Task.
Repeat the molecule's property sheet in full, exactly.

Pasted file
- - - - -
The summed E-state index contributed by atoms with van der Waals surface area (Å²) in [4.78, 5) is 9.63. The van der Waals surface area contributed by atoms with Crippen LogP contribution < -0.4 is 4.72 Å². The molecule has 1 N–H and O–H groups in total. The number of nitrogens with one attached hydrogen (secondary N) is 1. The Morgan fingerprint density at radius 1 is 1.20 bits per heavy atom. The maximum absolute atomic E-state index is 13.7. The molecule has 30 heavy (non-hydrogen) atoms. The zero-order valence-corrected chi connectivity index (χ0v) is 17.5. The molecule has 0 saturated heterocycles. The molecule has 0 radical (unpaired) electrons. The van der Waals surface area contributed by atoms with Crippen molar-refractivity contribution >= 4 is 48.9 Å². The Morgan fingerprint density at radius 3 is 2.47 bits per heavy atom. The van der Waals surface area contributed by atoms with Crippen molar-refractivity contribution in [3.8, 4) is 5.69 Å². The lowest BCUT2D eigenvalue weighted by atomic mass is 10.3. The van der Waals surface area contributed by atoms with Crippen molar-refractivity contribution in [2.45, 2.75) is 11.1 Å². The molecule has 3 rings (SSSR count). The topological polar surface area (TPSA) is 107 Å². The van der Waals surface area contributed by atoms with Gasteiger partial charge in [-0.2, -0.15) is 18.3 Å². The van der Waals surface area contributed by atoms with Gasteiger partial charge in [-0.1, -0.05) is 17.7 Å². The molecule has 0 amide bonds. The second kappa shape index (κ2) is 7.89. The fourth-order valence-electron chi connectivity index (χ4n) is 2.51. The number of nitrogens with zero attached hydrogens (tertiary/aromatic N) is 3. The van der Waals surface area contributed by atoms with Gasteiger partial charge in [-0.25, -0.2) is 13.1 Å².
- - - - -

The summed E-state index contributed by atoms with van der Waals surface area (Å²) in [4.78, 5) is 9.63. The van der Waals surface area contributed by atoms with Crippen LogP contribution < -0.4 is 4.72 Å². The molecule has 1 N–H and O–H groups in total. The number of nitrogens with one attached hydrogen (secondary N) is 1. The Morgan fingerprint density at radius 1 is 1.20 bits per heavy atom. The maximum absolute atomic E-state index is 13.7. The molecule has 30 heavy (non-hydrogen) atoms. The zero-order valence-corrected chi connectivity index (χ0v) is 17.5. The molecule has 0 saturated heterocycles. The molecule has 0 radical (unpaired) electrons. The van der Waals surface area contributed by atoms with Crippen molar-refractivity contribution >= 4 is 48.9 Å². The Morgan fingerprint density at radius 3 is 2.47 bits per heavy atom. The van der Waals surface area contributed by atoms with Crippen molar-refractivity contribution in [3.8, 4) is 5.69 Å². The lowest BCUT2D eigenvalue weighted by atomic mass is 10.3. The van der Waals surface area contributed by atoms with Crippen molar-refractivity contribution in [2.45, 2.75) is 11.1 Å². The molecule has 3 rings (SSSR count). The topological polar surface area (TPSA) is 107 Å². The van der Waals surface area contributed by atoms with Gasteiger partial charge in [-0.2, -0.15) is 18.3 Å². The van der Waals surface area contributed by atoms with Gasteiger partial charge in [-0.1, -0.05) is 17.7 Å². The molecule has 0 amide bonds. The second kappa shape index (κ2) is 7.89. The fourth-order valence-electron chi connectivity index (χ4n) is 2.51. The number of nitrogens with zero attached hydrogens (tertiary/aromatic N) is 3. The van der Waals surface area contributed by atoms with Gasteiger partial charge in [-0.25, -0.2) is 13.1 Å².